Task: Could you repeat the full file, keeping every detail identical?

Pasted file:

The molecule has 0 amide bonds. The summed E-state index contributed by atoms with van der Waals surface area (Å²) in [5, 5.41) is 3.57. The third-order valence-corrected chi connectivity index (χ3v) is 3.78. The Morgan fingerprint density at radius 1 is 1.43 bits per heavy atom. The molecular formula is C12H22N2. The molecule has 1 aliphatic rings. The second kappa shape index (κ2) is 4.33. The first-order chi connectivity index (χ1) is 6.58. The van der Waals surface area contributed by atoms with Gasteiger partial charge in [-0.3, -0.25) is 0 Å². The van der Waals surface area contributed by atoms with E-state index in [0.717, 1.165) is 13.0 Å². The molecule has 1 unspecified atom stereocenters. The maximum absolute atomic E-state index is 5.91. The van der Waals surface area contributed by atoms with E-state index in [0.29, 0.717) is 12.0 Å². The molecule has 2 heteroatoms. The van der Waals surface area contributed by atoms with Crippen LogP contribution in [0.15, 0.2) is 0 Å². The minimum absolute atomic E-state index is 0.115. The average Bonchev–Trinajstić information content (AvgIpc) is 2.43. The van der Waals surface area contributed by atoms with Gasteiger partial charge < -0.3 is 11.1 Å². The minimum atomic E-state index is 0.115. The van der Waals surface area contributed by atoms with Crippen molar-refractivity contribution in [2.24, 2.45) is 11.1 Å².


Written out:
The molecule has 0 amide bonds. The summed E-state index contributed by atoms with van der Waals surface area (Å²) in [5, 5.41) is 3.57. The third-order valence-corrected chi connectivity index (χ3v) is 3.78. The Morgan fingerprint density at radius 1 is 1.43 bits per heavy atom. The molecular formula is C12H22N2. The molecule has 1 aliphatic rings. The second kappa shape index (κ2) is 4.33. The first-order chi connectivity index (χ1) is 6.58. The van der Waals surface area contributed by atoms with Gasteiger partial charge in [-0.3, -0.25) is 0 Å². The van der Waals surface area contributed by atoms with E-state index in [0.717, 1.165) is 13.0 Å². The molecule has 1 unspecified atom stereocenters. The maximum absolute atomic E-state index is 5.91. The van der Waals surface area contributed by atoms with E-state index in [0.29, 0.717) is 12.0 Å². The molecule has 2 heteroatoms. The van der Waals surface area contributed by atoms with Crippen LogP contribution in [0.15, 0.2) is 0 Å². The minimum absolute atomic E-state index is 0.115. The average Bonchev–Trinajstić information content (AvgIpc) is 2.43. The van der Waals surface area contributed by atoms with Gasteiger partial charge < -0.3 is 11.1 Å². The minimum atomic E-state index is 0.115. The van der Waals surface area contributed by atoms with Crippen molar-refractivity contribution in [2.24, 2.45) is 11.1 Å².